Q: What if I have had COVID recently?
Answer: Waiting period after COVID infection. But if you’ve had the virus in the past 8 weeks, you may need to wait 8 weeks before receiving the bivalent booster to allow your immune system to get more benefit from the injection.
Q: If I have never had the original vaccine, do I need to get these vaccines first?
Answer: Yes. The mRNA dose of the bivalent vaccine is lower than the vaccine used in the main series of vaccines launched in late 2020. The bivalent vaccine is authorized as a booster dose, not the main vaccine series dose.
Q: Will the Omicron-specific boosters completely replace other boosters?
Answer: Yes. New booster injections for the original strain and Omicron sub-variants are now the only boosters available for those 12 years of age and older. The FDA no longer authorizes previous booster doses for people in approved age groups.
Q: What if I receive a non-mRNA vaccine manufactured by Novavax or Johnson & Johnson? Should I still get mRNA enhancers?
A: You can mix and match COVID vaccines, and You are eligible for a bivalent booster 8 weeks after completing the main COVID vaccination series – whether it’s two doses of mRNA or Novavax, or one dose of J&J.
Q: How does the new booster work?
A: Scientists do not yet have complete efficacy data from bivalent vaccines. But because the new boosters contain mRNA from Omicron and the original strain, they are thought to offer greater overall protection against COVID.
This is supported by cellular level data showing that bivalent vaccines increase neutralizing antibodies to BA.4/BA.5 strains. Scientists see this type of research as an alternative to clinical trials. But officials will study the effectiveness of the new boosters, examining how well they have reduced hospitalizations and deaths.
Q: How long does the booster last for ‘protection last?
A: Studies show vaccine effectiveness eventually diminishes , which is why we have boosters. Scientists will monitor the duration of protection from the bivalent enhancer by studying antibody levels and assessing severe COVID disease throughout the fall and winter.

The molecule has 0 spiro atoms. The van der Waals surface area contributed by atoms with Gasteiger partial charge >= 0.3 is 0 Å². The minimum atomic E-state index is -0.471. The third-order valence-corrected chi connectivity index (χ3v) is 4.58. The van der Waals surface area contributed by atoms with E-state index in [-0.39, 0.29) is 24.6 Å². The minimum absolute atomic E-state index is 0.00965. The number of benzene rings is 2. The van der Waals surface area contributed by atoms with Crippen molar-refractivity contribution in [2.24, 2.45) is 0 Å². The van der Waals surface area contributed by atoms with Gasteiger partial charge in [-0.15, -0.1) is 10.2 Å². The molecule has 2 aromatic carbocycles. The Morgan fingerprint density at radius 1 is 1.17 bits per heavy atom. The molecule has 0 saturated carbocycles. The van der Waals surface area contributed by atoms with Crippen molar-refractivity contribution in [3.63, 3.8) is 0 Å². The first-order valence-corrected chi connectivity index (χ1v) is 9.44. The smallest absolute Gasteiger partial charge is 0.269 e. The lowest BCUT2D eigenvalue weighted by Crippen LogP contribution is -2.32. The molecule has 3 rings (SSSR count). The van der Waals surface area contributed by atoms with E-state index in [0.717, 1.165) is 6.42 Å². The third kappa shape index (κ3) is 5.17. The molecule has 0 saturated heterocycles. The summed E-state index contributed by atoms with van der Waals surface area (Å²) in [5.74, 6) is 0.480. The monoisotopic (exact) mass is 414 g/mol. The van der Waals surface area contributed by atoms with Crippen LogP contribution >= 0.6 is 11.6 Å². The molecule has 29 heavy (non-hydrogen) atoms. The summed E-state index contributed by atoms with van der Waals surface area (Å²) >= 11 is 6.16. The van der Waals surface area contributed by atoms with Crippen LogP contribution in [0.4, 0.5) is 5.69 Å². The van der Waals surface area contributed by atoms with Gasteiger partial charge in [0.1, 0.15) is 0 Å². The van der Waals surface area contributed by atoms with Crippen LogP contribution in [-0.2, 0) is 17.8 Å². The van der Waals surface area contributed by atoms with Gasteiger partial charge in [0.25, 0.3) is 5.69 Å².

Q: Can I get a flu shot and a COVID booster at the same time?
Answer: Yes. In fact, getting a flu shot this year is important because some experts believe we may see overlapping COVID-influenza surges this fall — a phenomenon some have dubbed “twindemic.” It’s especially important to get a flu shot and a COVID booster (if possible) at the same time if you’re in a high-risk group.
People who are prone to severe complications from COVID, such as older adults, people with weakened immune systems, and those with chronic health conditions – are also particularly susceptible to severe complications from the flu disease.
Q: Will there be a new booster that means I can stop wearing a mask, practice social distancing, avoid crowded indoor spaces, and take Other precautions to avoid COVID?
A: No. It is still a good idea to wear a mask, keep your distance from others, avoid indoor spaces with people whose vaccine status is unknown, and take other precautions against COVID.
Although new assistance Pushers are the primary consideration, but it’s best to use the other tools in your toolbox as well, especially if you’re in contact with someone who is older, has a suppressed immune system, and has a chronic disease that puts them at a higher risk of COVID.
REMEMBER: Community infection risk remains high across the country today, with approximately 67,400 new cases and nearly 320 reported deaths per day in the U.S., according to the latest CDC report .